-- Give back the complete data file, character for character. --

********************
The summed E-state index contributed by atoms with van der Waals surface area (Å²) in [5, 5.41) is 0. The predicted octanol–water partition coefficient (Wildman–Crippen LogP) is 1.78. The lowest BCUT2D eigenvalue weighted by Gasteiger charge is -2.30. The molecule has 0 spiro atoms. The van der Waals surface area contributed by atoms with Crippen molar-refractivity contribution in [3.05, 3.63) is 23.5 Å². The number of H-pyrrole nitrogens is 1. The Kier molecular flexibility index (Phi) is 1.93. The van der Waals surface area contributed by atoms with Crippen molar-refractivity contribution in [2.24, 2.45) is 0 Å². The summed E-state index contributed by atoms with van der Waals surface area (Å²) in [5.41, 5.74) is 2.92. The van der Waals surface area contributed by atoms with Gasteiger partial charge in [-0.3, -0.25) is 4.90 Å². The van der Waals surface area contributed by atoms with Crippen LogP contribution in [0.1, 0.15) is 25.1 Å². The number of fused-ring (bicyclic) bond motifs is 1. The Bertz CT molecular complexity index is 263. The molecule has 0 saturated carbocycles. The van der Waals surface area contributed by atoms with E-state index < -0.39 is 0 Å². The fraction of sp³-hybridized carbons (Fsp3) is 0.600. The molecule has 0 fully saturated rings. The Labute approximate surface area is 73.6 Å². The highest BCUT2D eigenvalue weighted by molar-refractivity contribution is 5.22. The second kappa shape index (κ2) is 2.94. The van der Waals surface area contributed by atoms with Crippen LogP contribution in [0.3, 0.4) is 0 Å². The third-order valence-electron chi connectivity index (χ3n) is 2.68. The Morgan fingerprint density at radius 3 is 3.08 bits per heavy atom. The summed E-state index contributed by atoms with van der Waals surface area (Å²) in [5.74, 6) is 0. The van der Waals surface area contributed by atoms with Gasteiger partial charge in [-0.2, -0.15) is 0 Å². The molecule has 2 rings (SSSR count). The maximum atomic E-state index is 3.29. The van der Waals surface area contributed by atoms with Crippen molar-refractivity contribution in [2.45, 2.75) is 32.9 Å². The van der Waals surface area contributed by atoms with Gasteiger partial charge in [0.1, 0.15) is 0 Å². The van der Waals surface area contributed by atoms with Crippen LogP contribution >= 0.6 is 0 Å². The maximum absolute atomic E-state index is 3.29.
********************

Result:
The summed E-state index contributed by atoms with van der Waals surface area (Å²) in [5, 5.41) is 0. The predicted octanol–water partition coefficient (Wildman–Crippen LogP) is 1.78. The lowest BCUT2D eigenvalue weighted by Gasteiger charge is -2.30. The molecule has 0 spiro atoms. The van der Waals surface area contributed by atoms with Crippen molar-refractivity contribution in [3.05, 3.63) is 23.5 Å². The number of H-pyrrole nitrogens is 1. The Kier molecular flexibility index (Phi) is 1.93. The van der Waals surface area contributed by atoms with Crippen molar-refractivity contribution in [2.24, 2.45) is 0 Å². The summed E-state index contributed by atoms with van der Waals surface area (Å²) in [5.41, 5.74) is 2.92. The van der Waals surface area contributed by atoms with Gasteiger partial charge in [-0.3, -0.25) is 4.90 Å². The van der Waals surface area contributed by atoms with Crippen LogP contribution in [0.1, 0.15) is 25.1 Å². The number of fused-ring (bicyclic) bond motifs is 1. The Bertz CT molecular complexity index is 263. The molecule has 0 saturated carbocycles. The van der Waals surface area contributed by atoms with E-state index < -0.39 is 0 Å². The fraction of sp³-hybridized carbons (Fsp3) is 0.600. The molecule has 0 fully saturated rings. The Labute approximate surface area is 73.6 Å². The highest BCUT2D eigenvalue weighted by molar-refractivity contribution is 5.22. The second kappa shape index (κ2) is 2.94. The van der Waals surface area contributed by atoms with Crippen LogP contribution in [0.3, 0.4) is 0 Å². The third-order valence-electron chi connectivity index (χ3n) is 2.68. The Morgan fingerprint density at radius 3 is 3.08 bits per heavy atom. The summed E-state index contributed by atoms with van der Waals surface area (Å²) in [5.74, 6) is 0. The van der Waals surface area contributed by atoms with Gasteiger partial charge in [-0.2, -0.15) is 0 Å². The molecule has 2 rings (SSSR count). The maximum atomic E-state index is 3.29. The van der Waals surface area contributed by atoms with Crippen molar-refractivity contribution in [2.45, 2.75) is 32.9 Å². The van der Waals surface area contributed by atoms with Gasteiger partial charge in [0.1, 0.15) is 0 Å². The van der Waals surface area contributed by atoms with Crippen LogP contribution >= 0.6 is 0 Å². The maximum absolute atomic E-state index is 3.29.